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Africans warn of rise in racist aggression in Morocco

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    A Senegalese man follows the hearse carrying the body of a Senegalese man who was killed in a stabbing attack by a Moroccan man on a bus in Rabat, during his funeral procession in the Moroccan capital on August 19, 2013. (AFP)

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    Women mourn the death of a Senegalese man who was killed in a stabbing attack by a Moroccan man on a bus in Rabat, during his funeral procession in the Moroccan capital on August 19, 2013. (AFP)

African immigrants warned Monday of a rise in racist attacks in Morocco, as hundreds gathered outside a morgue holding the body of a Senegalese man who was murdered last week.

Some 250 people, mostly Senegalese immigrants, gathered outside the morgue in Rabat, where the man's remains were taken after he was stabbed to death on a bus in the Moroccan capital last Monday.

Anna Bynes, a Senegalese student at Rabat university, said the attack was the latest in a string of racist violence targeting sub-Saharan Africans.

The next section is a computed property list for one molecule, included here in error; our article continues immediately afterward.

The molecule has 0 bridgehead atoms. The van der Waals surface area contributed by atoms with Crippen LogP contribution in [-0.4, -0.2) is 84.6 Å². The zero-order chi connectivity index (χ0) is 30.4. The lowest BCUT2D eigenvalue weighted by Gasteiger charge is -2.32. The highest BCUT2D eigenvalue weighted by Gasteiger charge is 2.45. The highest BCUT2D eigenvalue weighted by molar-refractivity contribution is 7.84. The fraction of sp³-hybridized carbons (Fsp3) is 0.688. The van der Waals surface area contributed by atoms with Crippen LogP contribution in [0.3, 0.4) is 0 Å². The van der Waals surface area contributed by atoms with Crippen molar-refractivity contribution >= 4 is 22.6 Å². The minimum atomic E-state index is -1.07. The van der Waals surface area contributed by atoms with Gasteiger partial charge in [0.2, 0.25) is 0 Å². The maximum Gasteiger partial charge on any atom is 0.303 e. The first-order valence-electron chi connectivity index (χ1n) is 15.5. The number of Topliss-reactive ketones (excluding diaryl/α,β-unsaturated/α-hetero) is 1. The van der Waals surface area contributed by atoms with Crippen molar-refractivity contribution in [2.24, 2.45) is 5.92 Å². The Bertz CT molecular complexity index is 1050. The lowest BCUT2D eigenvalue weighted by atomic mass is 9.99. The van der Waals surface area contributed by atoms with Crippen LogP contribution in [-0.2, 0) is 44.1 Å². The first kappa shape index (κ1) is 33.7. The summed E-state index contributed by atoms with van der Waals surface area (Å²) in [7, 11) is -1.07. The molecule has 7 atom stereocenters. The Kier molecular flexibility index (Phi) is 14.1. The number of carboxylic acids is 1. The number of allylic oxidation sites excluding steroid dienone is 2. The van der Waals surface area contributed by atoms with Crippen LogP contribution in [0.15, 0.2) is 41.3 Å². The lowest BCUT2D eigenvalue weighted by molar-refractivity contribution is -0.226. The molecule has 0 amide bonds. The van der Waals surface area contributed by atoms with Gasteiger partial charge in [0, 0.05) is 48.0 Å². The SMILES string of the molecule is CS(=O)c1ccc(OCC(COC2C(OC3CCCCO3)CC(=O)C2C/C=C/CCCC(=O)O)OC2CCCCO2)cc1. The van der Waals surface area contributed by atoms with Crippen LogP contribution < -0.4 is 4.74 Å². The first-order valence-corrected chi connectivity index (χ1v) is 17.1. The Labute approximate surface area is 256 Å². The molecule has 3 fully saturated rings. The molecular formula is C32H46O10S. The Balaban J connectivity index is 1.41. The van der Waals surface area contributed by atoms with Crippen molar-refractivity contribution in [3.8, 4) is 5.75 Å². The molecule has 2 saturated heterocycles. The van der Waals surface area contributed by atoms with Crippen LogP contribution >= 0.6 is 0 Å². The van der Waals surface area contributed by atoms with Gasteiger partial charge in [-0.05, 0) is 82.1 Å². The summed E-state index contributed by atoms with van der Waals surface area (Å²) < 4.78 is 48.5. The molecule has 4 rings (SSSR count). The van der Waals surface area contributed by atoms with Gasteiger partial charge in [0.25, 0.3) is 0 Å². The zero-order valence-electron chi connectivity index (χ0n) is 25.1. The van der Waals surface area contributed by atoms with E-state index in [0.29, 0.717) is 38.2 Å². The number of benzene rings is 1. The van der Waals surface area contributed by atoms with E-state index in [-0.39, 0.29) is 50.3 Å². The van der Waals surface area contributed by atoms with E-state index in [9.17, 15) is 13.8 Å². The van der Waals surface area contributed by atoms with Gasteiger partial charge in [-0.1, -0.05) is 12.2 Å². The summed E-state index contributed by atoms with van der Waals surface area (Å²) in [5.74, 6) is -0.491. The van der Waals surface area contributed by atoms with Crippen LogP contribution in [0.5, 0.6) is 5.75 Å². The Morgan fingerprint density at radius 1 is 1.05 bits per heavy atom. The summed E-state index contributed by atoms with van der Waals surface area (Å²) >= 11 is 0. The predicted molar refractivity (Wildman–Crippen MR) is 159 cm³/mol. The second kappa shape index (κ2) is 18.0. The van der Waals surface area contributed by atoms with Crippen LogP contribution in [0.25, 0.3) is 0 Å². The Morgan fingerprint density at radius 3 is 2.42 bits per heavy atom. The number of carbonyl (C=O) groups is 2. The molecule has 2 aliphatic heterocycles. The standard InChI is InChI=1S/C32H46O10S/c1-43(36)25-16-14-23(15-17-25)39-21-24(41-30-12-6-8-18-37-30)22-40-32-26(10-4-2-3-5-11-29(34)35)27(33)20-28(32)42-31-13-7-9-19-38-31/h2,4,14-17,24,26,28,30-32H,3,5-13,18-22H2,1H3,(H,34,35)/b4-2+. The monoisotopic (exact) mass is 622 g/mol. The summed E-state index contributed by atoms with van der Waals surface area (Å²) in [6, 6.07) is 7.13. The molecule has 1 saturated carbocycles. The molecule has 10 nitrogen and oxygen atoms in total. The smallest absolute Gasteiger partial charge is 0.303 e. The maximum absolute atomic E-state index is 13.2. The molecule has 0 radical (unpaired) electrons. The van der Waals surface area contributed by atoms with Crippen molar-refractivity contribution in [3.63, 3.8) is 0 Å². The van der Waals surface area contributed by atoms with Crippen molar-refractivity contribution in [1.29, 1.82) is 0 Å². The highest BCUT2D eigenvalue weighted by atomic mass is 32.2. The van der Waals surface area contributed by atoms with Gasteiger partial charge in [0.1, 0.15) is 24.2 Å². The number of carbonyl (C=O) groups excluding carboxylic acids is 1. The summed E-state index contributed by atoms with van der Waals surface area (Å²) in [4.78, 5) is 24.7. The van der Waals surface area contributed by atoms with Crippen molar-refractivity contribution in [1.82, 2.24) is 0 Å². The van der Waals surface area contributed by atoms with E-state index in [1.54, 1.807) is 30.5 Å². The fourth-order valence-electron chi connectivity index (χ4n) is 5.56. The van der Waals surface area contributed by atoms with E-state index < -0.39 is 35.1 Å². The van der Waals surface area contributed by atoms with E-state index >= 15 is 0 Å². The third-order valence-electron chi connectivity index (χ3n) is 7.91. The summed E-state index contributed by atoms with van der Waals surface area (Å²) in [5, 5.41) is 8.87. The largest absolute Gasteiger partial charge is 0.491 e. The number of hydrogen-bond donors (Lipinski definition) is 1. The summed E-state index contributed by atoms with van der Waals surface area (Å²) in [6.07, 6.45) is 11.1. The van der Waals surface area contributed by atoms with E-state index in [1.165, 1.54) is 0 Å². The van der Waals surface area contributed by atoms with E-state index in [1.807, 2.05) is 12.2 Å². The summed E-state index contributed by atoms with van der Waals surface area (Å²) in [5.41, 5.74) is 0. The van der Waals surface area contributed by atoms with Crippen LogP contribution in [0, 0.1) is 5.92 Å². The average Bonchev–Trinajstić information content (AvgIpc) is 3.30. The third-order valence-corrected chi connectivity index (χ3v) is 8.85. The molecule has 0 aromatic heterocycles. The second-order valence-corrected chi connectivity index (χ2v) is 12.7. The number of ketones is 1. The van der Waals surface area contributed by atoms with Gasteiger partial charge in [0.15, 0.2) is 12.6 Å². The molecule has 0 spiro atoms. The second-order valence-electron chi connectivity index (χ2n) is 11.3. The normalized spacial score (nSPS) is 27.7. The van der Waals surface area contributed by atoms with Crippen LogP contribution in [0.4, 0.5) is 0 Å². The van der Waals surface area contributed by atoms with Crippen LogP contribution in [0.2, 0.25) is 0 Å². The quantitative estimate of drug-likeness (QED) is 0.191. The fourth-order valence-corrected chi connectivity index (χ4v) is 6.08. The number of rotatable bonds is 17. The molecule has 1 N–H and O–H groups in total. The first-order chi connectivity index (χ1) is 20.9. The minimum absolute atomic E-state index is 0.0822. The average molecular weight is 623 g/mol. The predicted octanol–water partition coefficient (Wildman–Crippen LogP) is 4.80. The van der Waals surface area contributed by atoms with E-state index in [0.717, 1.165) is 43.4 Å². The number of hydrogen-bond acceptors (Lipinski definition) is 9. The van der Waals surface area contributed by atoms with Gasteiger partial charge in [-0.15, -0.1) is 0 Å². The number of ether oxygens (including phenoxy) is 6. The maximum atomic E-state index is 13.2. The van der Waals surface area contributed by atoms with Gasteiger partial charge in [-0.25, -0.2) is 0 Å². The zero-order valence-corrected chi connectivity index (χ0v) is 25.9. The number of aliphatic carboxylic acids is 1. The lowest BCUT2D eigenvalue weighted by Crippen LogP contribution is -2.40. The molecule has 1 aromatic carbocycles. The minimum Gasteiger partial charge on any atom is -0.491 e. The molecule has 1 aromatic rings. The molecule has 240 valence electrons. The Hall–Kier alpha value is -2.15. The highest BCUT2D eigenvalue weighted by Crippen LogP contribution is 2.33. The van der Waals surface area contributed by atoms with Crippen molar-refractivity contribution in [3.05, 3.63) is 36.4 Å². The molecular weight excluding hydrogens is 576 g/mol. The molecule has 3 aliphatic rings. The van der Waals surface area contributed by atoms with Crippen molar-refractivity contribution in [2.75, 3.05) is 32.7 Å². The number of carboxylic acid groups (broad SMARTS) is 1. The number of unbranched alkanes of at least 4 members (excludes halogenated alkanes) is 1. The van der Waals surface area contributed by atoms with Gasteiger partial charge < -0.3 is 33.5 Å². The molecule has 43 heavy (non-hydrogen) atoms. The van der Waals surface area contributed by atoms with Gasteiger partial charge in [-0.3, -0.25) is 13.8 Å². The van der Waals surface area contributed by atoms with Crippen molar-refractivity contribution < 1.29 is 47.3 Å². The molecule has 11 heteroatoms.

"It is the last straw... The other day it was a Congolese man killed on a bus in Tangiers. Then a Gabonese woman was raped. Today a Senegalese has been killed."

The police on Friday arrested a Moroccan suspected of having carried out the attack, which followed an argument over seating at the central bus station in Rabat, according to the official MAP news agency.

Selim, a friend of the victim, called on the Moroccan monarch to demand an end to racist attacks.

"We are asking King Mohammed VI to address the people and to remind Moroccans who want to destabilise relations between Senegal and Morocco that those relations have existed for centuries," he said.

But Jop Adama, a representative of the Senegalese community, played down the racial motivation behind the killing, insisting it was an isolated case.

"What happened is a tragedy," he said.

"You cannot talk about growing racism (in Morocco). It's an isolated case, which could have happened anywhere in the world."

The Senegalese ambassador, who attended Monday's gathering, declined to comment on the incident.

Morocco is a key transit country for sub-Saharan migrants hoping to reach Europe through Spain, but also increasingly a host country for those who choose to remain, with the number living in the north African nation estimated at between 20,000 and 25,000 last year.

Medical aid group Doctors Without Borders announced in March that it was closing its projects in Morocco in protest over increased violence by the authorities against illegal migrants.